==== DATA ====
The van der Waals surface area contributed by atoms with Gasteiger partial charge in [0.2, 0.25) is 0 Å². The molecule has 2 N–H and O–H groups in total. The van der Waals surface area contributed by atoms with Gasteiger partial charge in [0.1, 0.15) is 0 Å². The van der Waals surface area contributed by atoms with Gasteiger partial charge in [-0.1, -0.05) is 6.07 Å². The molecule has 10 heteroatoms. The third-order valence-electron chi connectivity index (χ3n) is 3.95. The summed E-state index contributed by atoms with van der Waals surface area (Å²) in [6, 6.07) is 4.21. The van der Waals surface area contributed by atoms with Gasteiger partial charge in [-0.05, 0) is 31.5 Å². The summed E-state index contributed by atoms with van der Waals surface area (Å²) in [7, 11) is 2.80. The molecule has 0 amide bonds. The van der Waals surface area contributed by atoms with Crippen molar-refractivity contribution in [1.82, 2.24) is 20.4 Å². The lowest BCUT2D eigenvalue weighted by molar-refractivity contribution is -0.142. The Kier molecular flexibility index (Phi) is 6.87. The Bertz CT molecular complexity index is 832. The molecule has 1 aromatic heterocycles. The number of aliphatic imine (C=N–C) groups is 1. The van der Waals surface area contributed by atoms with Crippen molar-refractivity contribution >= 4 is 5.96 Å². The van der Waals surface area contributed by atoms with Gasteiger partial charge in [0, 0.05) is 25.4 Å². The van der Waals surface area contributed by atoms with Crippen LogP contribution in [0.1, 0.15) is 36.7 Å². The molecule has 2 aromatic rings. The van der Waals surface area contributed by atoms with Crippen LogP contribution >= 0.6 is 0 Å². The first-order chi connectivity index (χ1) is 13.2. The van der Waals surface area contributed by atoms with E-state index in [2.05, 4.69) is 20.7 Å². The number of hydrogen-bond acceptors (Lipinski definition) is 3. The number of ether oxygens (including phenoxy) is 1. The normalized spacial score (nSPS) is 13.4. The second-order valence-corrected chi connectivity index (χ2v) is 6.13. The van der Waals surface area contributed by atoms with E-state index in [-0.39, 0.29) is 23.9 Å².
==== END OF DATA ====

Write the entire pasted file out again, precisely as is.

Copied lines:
The van der Waals surface area contributed by atoms with Gasteiger partial charge in [0.2, 0.25) is 0 Å². The molecule has 2 N–H and O–H groups in total. The van der Waals surface area contributed by atoms with Gasteiger partial charge in [0.1, 0.15) is 0 Å². The van der Waals surface area contributed by atoms with Gasteiger partial charge in [-0.1, -0.05) is 6.07 Å². The molecule has 10 heteroatoms. The third-order valence-electron chi connectivity index (χ3n) is 3.95. The summed E-state index contributed by atoms with van der Waals surface area (Å²) in [6, 6.07) is 4.21. The van der Waals surface area contributed by atoms with Gasteiger partial charge in [-0.05, 0) is 31.5 Å². The summed E-state index contributed by atoms with van der Waals surface area (Å²) in [7, 11) is 2.80. The molecule has 0 amide bonds. The van der Waals surface area contributed by atoms with Crippen molar-refractivity contribution in [1.82, 2.24) is 20.4 Å². The lowest BCUT2D eigenvalue weighted by molar-refractivity contribution is -0.142. The Kier molecular flexibility index (Phi) is 6.87. The Bertz CT molecular complexity index is 832. The molecule has 1 aromatic heterocycles. The number of aliphatic imine (C=N–C) groups is 1. The van der Waals surface area contributed by atoms with Crippen molar-refractivity contribution >= 4 is 5.96 Å². The van der Waals surface area contributed by atoms with Gasteiger partial charge in [0, 0.05) is 25.4 Å². The van der Waals surface area contributed by atoms with Crippen LogP contribution in [0.1, 0.15) is 36.7 Å². The molecule has 2 aromatic rings. The van der Waals surface area contributed by atoms with Crippen LogP contribution >= 0.6 is 0 Å². The first-order chi connectivity index (χ1) is 13.2. The van der Waals surface area contributed by atoms with E-state index in [2.05, 4.69) is 20.7 Å². The number of hydrogen-bond acceptors (Lipinski definition) is 3. The number of ether oxygens (including phenoxy) is 1. The normalized spacial score (nSPS) is 13.4. The second-order valence-corrected chi connectivity index (χ2v) is 6.13. The van der Waals surface area contributed by atoms with E-state index in [-0.39, 0.29) is 23.9 Å².